After weeks of teetering below the $4 mark, drivers woke up to, on average, a 6-cent spike on unleaded gas. Although oil prices have dropped below $100 per barrel, fears about flooding in the Southeast are behind rising gas prices, according to industry experts.
“This is a speculative situation which we hope will go away soon,” said Georgia Association of Convenience Stores president Jim Tudor.
He said prices are rising on the fear that flooding will affect refineries along the Mississippi River. A giant Exxon facility on the river in Baton Rouge, La., feeds Atlanta’s gasoline pipeline. Some are worried refineries are susceptible to damage, which would slow production.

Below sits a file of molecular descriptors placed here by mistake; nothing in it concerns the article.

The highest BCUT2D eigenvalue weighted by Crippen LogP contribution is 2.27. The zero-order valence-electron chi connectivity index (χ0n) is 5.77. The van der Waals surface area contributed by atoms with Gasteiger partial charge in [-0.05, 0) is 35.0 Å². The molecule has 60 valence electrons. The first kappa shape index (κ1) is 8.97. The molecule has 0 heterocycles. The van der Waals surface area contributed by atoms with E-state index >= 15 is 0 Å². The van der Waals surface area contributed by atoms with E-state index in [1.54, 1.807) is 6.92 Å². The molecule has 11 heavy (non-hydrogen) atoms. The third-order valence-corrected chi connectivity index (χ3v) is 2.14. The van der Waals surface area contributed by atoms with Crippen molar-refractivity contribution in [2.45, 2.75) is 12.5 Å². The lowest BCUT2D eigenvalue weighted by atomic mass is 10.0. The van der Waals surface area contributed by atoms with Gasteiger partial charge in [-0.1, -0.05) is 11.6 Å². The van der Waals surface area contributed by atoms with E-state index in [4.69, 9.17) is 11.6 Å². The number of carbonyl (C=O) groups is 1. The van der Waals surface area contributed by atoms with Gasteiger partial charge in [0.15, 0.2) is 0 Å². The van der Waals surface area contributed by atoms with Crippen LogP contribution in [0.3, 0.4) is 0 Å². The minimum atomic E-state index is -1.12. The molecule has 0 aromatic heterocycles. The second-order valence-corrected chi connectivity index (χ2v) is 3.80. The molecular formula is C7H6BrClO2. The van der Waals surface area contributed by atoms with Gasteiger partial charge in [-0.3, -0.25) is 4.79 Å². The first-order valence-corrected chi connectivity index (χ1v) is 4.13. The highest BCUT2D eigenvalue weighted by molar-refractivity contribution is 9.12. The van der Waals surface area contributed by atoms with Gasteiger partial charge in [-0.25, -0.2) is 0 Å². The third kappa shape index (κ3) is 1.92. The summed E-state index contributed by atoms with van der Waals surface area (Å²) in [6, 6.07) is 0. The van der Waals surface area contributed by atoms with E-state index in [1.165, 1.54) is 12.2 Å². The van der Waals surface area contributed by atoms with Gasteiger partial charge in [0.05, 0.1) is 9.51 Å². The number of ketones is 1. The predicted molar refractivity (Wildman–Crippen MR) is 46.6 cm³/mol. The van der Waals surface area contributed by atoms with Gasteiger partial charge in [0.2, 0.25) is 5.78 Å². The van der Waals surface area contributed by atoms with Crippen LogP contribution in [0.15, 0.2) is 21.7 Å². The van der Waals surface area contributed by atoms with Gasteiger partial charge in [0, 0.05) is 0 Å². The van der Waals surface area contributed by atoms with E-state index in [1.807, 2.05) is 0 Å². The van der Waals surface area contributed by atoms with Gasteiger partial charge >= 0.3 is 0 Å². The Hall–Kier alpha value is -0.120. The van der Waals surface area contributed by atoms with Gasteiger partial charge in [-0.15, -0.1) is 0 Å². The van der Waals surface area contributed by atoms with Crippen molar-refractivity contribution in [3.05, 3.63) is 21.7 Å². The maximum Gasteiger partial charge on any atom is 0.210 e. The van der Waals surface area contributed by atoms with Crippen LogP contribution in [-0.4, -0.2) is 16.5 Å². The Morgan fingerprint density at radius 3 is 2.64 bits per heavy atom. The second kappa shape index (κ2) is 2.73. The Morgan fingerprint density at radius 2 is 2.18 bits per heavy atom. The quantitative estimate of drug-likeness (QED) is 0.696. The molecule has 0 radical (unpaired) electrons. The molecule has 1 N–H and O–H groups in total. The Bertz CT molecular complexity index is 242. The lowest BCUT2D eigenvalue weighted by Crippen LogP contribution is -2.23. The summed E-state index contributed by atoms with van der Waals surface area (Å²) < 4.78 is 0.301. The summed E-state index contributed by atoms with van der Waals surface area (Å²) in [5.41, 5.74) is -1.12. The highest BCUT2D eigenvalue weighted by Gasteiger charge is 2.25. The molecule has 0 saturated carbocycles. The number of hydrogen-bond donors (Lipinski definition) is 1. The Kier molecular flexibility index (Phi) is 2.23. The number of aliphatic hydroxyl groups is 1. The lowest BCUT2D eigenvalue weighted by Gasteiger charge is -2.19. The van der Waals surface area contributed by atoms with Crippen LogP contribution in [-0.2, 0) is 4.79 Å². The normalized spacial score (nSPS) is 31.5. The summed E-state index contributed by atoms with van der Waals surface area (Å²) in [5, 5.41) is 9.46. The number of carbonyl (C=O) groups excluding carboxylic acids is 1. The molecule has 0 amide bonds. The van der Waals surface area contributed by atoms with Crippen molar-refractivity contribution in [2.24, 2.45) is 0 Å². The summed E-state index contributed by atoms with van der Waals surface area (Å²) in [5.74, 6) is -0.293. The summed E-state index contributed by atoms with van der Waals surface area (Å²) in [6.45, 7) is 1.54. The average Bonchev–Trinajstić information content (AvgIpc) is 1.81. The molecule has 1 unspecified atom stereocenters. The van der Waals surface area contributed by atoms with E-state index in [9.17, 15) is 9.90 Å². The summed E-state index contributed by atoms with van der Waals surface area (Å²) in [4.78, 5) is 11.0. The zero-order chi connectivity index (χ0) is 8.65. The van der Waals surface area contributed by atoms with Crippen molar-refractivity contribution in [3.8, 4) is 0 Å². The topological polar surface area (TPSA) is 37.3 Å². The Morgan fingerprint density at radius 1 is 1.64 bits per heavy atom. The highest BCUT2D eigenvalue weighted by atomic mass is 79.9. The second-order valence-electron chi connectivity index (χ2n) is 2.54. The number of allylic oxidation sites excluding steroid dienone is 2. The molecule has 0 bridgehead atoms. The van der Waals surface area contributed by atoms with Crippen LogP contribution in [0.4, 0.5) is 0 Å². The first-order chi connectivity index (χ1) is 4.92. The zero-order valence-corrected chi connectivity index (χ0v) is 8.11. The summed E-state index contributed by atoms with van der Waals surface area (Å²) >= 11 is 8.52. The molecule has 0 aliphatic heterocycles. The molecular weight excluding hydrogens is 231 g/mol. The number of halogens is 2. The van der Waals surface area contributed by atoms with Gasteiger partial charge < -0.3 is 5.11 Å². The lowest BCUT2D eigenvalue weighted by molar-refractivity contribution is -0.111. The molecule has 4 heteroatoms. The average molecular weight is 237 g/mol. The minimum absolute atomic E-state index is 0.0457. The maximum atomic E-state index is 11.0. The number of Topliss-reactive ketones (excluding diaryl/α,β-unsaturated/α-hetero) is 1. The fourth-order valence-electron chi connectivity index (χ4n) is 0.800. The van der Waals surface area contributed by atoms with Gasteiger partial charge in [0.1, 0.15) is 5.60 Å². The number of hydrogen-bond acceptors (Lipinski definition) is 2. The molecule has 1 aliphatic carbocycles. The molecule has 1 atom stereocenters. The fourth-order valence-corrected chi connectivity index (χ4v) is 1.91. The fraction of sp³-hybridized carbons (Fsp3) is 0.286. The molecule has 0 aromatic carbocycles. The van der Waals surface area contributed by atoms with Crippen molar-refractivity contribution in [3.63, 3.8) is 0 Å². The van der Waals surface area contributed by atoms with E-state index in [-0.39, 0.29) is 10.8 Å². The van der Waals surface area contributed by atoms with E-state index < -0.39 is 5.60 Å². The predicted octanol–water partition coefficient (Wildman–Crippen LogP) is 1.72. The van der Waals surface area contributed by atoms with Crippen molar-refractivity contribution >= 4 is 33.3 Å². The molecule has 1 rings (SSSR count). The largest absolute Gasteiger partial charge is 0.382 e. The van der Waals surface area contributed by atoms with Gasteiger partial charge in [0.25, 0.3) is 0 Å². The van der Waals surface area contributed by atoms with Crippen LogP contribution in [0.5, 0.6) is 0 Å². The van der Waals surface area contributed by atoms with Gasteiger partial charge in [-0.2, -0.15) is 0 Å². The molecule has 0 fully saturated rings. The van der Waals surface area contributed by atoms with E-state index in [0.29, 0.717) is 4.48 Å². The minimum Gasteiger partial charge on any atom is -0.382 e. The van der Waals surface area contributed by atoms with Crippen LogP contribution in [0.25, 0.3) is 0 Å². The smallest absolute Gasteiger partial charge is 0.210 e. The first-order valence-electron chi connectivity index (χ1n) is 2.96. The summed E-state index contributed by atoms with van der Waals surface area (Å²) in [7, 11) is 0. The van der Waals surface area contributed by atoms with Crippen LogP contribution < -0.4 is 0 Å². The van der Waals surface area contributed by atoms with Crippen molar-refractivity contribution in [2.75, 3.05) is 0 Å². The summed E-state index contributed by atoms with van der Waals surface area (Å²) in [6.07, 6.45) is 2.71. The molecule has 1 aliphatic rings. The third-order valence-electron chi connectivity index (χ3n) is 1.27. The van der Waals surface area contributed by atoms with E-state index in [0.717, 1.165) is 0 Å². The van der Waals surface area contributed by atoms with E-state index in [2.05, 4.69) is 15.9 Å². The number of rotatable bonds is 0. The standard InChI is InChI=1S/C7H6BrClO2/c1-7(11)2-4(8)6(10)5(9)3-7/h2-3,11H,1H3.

But many drivers have had enough.
“We pay our taxes and the gas goes up. We kill bin Laden and the gas prices go up. I thought it was supposed to be the other way around,” driver O’Kelly Dryden told Channel 2 consumer investigator Jim Strickland.
Tudor said it is important to remember that the fears over flooding have not come to fruition.
“If the market drops, and some of these speculators get burned, frankly, it couldn’t happen to a nicer group,” said Tudor.